Using video

Tom Honeyman at Transcient languages and cultures has an interesting post on digital video and alternatives, and asks for other people’s opinions. I meant to write about this some time ago so apologise Tom for the delay in a reply!

While most people I’ve talked to have been pretty positive about using video in the field, I’ve had mixed successes with it. It was really useful for some things – weaving stories, for example, where the text crucially depended on gesture and visual illustration. And spatial deixis. And the music/dancing (bunggul) recordings were considerably better for the visuals!

For regular texts, though, I think it didn’t really add anything. People were more stilted in front of the camera, so while I was using video to capture gesture and other non-verbal aspects of storytelling, the actual stories didn’t contain very much of it, because people were very conscious of the videos. It was also a magnet for the kids and so the humbug factor increased a lot when the video was on.

Then, there was all of the editing issues. My laptop isn’t powerful enough for me to transfer video recordings directly to it, so I couldn’t edit them in the field. I had to wait until I got back to Houston so that I could make a backup, transfer them to computer, and do the editing. Doing the editing involved booking a time in the computer lab, which was difficult to get, transferring the videos in real time, which also took a huge amount of time, then burning things to DVD. The software that my University has allows me to copy DVDs that I have made myself, but the format of that it lets me save them in does not allow direct editing. If I want to do that, I have to make another time to sit at another machine, copy the videos again from the original digital video, edit them on their machine, and then find a program that I can export them to which will allow me to look at the videos on my PC (they only have Macintosh software for video editing). In the time I had before classes started, I couldn’t all this to work. I’m sure it’s possible, but it involves more time than I have at present.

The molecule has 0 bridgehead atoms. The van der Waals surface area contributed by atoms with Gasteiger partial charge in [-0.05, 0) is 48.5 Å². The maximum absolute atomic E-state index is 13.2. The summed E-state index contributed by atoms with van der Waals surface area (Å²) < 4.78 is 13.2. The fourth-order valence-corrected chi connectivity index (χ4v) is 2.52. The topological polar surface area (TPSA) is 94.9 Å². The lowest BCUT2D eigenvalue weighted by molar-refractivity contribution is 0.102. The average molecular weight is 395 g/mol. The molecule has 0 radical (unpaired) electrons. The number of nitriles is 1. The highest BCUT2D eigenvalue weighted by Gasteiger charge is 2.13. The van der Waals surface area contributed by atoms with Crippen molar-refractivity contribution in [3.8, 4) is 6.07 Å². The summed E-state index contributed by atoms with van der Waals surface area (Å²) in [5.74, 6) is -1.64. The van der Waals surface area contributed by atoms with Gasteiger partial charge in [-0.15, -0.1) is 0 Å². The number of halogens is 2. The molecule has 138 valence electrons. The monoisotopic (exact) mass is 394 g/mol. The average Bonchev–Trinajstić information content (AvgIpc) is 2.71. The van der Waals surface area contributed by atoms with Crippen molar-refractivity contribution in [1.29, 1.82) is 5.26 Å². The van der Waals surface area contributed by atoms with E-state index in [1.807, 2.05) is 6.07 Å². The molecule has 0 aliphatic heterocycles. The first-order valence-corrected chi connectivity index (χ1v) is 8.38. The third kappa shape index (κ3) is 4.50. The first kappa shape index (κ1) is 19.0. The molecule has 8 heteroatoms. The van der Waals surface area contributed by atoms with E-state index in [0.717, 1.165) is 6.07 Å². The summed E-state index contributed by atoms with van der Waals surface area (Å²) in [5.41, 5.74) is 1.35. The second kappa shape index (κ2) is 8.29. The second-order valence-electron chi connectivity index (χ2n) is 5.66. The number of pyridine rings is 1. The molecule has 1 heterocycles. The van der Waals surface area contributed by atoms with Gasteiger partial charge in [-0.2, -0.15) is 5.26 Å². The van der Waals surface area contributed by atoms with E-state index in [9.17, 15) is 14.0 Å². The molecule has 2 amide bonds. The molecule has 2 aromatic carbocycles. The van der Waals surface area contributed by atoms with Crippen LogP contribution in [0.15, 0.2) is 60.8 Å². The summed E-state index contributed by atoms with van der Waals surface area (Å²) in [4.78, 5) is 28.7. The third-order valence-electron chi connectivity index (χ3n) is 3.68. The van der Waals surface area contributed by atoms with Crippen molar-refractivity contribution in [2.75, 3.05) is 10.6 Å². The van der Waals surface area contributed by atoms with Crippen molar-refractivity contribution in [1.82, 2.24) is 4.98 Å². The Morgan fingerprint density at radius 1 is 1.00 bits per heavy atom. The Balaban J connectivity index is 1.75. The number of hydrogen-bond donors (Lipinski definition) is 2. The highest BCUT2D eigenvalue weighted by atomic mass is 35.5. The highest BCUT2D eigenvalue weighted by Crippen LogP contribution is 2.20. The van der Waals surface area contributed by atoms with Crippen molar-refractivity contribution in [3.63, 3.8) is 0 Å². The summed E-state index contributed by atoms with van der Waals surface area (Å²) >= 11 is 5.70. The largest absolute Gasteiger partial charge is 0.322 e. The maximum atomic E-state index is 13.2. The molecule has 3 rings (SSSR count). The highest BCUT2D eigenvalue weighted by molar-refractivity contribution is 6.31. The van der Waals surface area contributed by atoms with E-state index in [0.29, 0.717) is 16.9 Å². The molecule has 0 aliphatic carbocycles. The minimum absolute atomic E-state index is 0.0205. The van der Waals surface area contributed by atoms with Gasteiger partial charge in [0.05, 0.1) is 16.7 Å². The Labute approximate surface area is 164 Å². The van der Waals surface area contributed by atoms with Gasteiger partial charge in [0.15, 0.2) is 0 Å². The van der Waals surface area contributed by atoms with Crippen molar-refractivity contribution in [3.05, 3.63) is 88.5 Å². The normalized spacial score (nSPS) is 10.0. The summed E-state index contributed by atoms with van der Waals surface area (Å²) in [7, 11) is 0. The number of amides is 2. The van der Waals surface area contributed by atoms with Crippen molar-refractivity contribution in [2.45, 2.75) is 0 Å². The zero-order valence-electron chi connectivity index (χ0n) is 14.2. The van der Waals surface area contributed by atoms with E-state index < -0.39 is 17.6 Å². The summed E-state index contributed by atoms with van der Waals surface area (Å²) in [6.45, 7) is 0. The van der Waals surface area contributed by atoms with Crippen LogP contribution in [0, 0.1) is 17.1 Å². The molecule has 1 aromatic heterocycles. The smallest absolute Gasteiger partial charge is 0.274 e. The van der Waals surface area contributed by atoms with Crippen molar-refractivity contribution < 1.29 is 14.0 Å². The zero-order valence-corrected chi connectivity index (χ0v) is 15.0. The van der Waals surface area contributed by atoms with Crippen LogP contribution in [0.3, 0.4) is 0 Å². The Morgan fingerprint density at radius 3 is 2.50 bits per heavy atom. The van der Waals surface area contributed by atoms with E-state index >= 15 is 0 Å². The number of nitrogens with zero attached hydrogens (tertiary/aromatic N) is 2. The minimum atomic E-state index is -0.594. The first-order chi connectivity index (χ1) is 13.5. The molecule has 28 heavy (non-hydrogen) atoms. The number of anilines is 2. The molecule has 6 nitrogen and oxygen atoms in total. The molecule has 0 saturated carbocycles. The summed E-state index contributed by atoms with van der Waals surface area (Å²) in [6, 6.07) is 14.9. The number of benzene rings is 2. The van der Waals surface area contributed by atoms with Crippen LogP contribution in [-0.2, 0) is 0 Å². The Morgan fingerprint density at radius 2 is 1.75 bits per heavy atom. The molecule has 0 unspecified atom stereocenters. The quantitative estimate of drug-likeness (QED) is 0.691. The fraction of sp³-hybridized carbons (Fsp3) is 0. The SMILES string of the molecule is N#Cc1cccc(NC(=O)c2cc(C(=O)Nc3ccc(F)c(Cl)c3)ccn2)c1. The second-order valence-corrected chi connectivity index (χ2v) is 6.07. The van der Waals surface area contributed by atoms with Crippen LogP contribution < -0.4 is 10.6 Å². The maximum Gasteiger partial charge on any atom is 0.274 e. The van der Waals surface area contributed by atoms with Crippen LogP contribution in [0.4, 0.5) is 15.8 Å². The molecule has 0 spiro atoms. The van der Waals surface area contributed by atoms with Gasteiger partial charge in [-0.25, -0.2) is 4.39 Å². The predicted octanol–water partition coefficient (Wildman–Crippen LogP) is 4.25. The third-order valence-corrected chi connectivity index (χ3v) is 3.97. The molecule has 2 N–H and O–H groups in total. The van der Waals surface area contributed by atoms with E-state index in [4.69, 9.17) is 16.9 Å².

There seems to be a problem on some of the videos with the time stamps and the audio, so that when I play back videos through Windows media player, half the video is without sound. Apparently this is something to do with the quality of the audio versus the quality of the picture and the sampling rate of both when redigitised. Again, a problem for the future when I have time to deal with it.

So, my experience with video wasn’t great, although there were a number of things that I could have done better that would have improved it. And, it would also be much better if I had had a compact flash digital video (although that would have broken my budget!) Which would have made transferable to computer much easier. It would also be better if I had got the computer I had asked for when I moved to Rice, rather than the computer that the Dean’s office assumes will be fine for everyone in humanities.

I don’t want to turn people off using video in their recordings, and I know that others have had a lot more success than I did. David Harrison and Gregory Anderson have used a lot of video in their work on central Asian and Siberian languages, and the results they produce are absolutely fantastic! Then again, there are two of them in the field — 1 to work the video and equipment and one to ask questions, and I am sure that makes a big difference.

6 responses to “Using video

  1. Interesting comments, thanks for responding.